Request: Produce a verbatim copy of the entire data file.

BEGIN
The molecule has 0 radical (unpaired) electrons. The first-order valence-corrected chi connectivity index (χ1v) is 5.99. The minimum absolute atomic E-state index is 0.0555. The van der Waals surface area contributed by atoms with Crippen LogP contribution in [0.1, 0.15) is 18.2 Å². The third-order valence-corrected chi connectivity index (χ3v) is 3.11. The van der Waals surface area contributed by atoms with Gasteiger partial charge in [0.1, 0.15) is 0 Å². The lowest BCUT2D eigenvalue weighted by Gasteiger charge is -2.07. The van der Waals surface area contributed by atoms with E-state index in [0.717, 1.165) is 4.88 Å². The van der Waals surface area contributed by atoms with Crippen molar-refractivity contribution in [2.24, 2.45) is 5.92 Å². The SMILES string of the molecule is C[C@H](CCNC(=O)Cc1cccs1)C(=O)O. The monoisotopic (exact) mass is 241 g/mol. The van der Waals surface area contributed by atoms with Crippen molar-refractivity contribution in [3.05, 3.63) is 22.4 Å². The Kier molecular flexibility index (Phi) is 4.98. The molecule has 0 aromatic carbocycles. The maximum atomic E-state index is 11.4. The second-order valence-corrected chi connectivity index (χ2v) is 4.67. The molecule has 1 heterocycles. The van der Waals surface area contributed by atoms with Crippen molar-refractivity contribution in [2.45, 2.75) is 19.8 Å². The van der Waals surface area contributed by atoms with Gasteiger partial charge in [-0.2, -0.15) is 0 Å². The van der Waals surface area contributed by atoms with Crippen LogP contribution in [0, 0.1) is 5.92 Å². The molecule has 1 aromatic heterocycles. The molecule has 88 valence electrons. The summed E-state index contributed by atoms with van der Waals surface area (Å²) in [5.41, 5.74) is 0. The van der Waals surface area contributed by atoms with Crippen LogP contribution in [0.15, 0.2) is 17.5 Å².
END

The molecule has 0 radical (unpaired) electrons. The first-order valence-corrected chi connectivity index (χ1v) is 5.99. The minimum absolute atomic E-state index is 0.0555. The van der Waals surface area contributed by atoms with Crippen LogP contribution in [0.1, 0.15) is 18.2 Å². The third-order valence-corrected chi connectivity index (χ3v) is 3.11. The van der Waals surface area contributed by atoms with Gasteiger partial charge in [0.1, 0.15) is 0 Å². The lowest BCUT2D eigenvalue weighted by Gasteiger charge is -2.07. The van der Waals surface area contributed by atoms with E-state index in [0.717, 1.165) is 4.88 Å². The van der Waals surface area contributed by atoms with Crippen molar-refractivity contribution in [2.24, 2.45) is 5.92 Å². The SMILES string of the molecule is C[C@H](CCNC(=O)Cc1cccs1)C(=O)O. The monoisotopic (exact) mass is 241 g/mol. The van der Waals surface area contributed by atoms with Crippen molar-refractivity contribution in [3.05, 3.63) is 22.4 Å². The Kier molecular flexibility index (Phi) is 4.98. The molecule has 0 aromatic carbocycles. The maximum atomic E-state index is 11.4. The second-order valence-corrected chi connectivity index (χ2v) is 4.67. The molecule has 1 heterocycles. The van der Waals surface area contributed by atoms with Crippen molar-refractivity contribution in [2.45, 2.75) is 19.8 Å². The van der Waals surface area contributed by atoms with Gasteiger partial charge in [-0.2, -0.15) is 0 Å². The van der Waals surface area contributed by atoms with Crippen LogP contribution in [0, 0.1) is 5.92 Å². The molecule has 1 aromatic heterocycles. The molecule has 88 valence electrons. The summed E-state index contributed by atoms with van der Waals surface area (Å²) in [5.41, 5.74) is 0. The van der Waals surface area contributed by atoms with Crippen LogP contribution in [0.15, 0.2) is 17.5 Å².